In this respect, Melinda must decide which takes precedence: Wayne’s right to confidentiality or a social worker’s duty to disclose confidential information without a client’s consent in order to resolve an unsolved murder. On its face, this situation seems to offer two reasonable choices. But if we draw on ethical principles and a rigorous decision-making protocol, we will discover that there is only one reasonable option. A close reading of the language in the NASW Code of Ethics should focus on the prominent and important stipulation that social workers are permitted to disclose confidential information without client’s consent only when “disclosure is necessary to prevent serious, foreseeable, and imminent harm to a client or other identifiable person” (standard 1.07[c]). Although it is tempting to conclude that the social worker, Melinda, would be permitted to, or should, disclose information about Wayne’s confession in order to resolve an unsolved murder, this Code of Ethics standard requires Melinda to demonstrate that this disclosure would prevent serious, foreseeable, and imminent harm. The word prevent implies that Melinda’s disclosure would thwart future serious harm that is both foreseeable and imminent. Assuming that Wayne does not currently manifest behaviors that would lead Melinda to conclude that he poses a serious, foreseeable, and imminent threat of harm, I believe Melinda would not be able to satisfy the threshold criteria required by the NASW Code of Ethics to justify disclosure of confidential information without her client’s consent.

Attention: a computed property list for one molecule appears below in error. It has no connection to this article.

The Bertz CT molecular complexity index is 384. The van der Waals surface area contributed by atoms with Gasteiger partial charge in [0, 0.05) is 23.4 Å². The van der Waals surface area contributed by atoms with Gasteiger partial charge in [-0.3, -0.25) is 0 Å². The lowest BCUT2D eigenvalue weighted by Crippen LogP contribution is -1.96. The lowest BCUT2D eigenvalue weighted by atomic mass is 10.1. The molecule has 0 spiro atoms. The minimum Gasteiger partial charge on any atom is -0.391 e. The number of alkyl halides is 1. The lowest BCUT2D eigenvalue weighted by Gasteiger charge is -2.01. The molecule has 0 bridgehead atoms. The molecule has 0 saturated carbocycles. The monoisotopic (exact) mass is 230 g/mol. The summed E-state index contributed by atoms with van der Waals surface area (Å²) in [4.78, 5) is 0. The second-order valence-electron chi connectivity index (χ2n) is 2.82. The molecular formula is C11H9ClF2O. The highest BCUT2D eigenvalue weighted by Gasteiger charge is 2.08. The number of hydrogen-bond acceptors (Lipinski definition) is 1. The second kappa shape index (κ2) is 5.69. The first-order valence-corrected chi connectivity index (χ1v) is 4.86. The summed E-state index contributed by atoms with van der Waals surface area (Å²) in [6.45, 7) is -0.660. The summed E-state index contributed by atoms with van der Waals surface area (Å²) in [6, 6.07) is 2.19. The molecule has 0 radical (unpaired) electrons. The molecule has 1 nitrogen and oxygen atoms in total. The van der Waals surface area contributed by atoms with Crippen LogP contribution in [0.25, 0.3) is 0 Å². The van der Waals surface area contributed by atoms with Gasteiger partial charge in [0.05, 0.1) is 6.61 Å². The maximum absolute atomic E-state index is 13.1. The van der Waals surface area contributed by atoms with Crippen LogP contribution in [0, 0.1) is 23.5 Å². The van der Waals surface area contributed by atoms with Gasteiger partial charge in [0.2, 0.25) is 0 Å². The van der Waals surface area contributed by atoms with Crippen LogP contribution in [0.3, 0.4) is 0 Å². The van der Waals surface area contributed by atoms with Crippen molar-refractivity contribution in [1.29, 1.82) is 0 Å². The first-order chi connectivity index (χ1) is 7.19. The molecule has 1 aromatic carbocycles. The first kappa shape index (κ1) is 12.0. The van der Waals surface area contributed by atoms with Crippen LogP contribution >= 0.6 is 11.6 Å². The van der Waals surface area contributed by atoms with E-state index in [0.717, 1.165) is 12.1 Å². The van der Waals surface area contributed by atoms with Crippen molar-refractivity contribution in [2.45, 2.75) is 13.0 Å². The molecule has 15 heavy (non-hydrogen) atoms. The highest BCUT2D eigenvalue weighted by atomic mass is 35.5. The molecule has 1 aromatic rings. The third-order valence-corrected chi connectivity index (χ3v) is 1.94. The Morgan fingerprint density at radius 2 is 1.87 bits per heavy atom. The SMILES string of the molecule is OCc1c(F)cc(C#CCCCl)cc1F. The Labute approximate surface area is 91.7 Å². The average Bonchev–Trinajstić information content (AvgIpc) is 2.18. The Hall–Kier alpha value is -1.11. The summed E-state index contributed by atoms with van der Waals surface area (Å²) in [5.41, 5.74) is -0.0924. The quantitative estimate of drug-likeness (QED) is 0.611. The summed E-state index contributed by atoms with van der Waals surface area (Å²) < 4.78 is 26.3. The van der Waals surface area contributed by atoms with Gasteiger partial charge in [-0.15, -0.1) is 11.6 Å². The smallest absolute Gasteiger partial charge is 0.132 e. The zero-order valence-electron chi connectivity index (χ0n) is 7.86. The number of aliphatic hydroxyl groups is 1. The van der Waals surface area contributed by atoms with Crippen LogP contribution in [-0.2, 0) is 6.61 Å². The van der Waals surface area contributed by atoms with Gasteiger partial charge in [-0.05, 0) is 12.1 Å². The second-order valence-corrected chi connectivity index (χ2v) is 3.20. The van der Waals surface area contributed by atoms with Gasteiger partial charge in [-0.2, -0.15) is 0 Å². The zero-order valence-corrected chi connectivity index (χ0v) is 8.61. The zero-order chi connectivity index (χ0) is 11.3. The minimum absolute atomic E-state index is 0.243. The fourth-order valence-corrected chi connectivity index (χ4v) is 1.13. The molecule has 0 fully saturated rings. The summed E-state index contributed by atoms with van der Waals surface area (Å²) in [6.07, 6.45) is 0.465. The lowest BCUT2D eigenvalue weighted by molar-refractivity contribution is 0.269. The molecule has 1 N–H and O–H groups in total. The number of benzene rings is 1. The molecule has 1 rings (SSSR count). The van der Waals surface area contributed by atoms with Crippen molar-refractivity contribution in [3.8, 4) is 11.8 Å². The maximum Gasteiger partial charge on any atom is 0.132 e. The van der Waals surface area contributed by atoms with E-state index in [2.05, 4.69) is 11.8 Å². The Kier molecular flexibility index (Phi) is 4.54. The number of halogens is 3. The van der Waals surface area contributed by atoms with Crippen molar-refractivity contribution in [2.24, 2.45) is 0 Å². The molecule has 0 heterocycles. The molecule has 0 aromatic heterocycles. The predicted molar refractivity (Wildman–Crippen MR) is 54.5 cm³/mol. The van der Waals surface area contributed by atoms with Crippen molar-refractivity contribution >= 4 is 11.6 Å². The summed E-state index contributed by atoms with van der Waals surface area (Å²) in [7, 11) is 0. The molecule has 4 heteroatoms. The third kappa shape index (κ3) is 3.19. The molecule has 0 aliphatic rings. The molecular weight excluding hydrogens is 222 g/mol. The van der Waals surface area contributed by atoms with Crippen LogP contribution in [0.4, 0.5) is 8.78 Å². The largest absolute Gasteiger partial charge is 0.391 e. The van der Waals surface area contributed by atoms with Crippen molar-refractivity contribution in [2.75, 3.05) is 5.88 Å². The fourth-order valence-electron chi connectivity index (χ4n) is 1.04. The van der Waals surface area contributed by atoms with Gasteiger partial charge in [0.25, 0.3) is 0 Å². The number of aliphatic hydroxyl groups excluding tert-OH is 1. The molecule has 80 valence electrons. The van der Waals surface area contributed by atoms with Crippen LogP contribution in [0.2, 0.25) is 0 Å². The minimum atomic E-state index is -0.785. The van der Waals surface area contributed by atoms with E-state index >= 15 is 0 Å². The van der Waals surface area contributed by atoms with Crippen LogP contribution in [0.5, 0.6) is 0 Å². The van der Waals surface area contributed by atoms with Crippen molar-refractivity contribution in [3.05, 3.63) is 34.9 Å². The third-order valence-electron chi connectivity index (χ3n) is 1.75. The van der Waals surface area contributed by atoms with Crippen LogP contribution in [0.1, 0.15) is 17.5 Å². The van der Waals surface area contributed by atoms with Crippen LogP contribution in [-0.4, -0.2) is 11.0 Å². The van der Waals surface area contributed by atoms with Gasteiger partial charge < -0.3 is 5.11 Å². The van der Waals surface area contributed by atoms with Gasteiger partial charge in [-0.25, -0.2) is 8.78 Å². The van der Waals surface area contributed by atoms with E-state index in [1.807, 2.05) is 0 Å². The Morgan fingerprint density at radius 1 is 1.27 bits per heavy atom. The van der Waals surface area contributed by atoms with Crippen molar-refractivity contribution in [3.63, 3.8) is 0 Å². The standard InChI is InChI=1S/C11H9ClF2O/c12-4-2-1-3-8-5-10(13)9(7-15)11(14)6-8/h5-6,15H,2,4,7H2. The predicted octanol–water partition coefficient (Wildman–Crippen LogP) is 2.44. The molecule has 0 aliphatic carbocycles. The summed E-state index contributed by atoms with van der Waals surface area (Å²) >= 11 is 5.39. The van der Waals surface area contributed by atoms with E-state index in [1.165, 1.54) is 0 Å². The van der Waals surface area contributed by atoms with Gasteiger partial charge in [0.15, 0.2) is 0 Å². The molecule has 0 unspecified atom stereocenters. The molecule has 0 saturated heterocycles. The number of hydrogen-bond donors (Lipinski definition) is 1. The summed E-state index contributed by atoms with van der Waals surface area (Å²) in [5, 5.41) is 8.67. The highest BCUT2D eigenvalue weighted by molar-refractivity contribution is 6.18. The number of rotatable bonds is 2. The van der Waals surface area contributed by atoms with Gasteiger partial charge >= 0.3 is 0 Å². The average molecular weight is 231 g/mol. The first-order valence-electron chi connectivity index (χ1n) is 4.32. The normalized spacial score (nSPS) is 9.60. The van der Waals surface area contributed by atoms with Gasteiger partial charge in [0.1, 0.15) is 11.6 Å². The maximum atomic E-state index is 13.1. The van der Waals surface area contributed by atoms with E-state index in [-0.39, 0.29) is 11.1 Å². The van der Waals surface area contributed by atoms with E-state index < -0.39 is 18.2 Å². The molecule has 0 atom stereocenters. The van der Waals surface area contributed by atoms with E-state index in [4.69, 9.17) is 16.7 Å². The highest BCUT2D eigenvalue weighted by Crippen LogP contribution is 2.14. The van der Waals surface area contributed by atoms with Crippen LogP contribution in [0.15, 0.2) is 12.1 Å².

I fully understand that a social worker may want to share this information in order to resolve an unsolved murder; this is a reasonable instinct considering social workers' concern about serious crime and victim impact in such a serious case. However, social workers have a fundamental duty to uphold clients’ rights in accordance with prevailing ethical standards, even when they may wish to do otherwise. In this instance, the social worker must protect her client’s confidentiality, even though she may not want to. The client is actively engaged in counseling and has impressed his social worker with his earnest wish to address the complex issues with which he has struggled for years. Part of this difficult process, it appears, is acknowledging his past wrongs, including a murder he says he committed. All of the evidence suggests that the social worker’s disclosure of information about the murder would not prevent serious, foreseeable, and imminent harm.

When faced with difficult ethical decisions, social workers sometimes identify what appear to be several reasonable options and must decide among them. In other instances, social workers have only one choice, the moral equivalent of Hobson’s choice. Put differently, social workers must be mindful of the important distinction between what they may believe is the right thing to do in the midst of an ethical dilemma and what they have a right to do.

Frederic G. Reamer, PhD, is a professor in the graduate program of the School of Social Work at Rhode Island College. He’s the author of many books and articles, and his research has addressed mental health, health care, criminal justice, and professional ethics.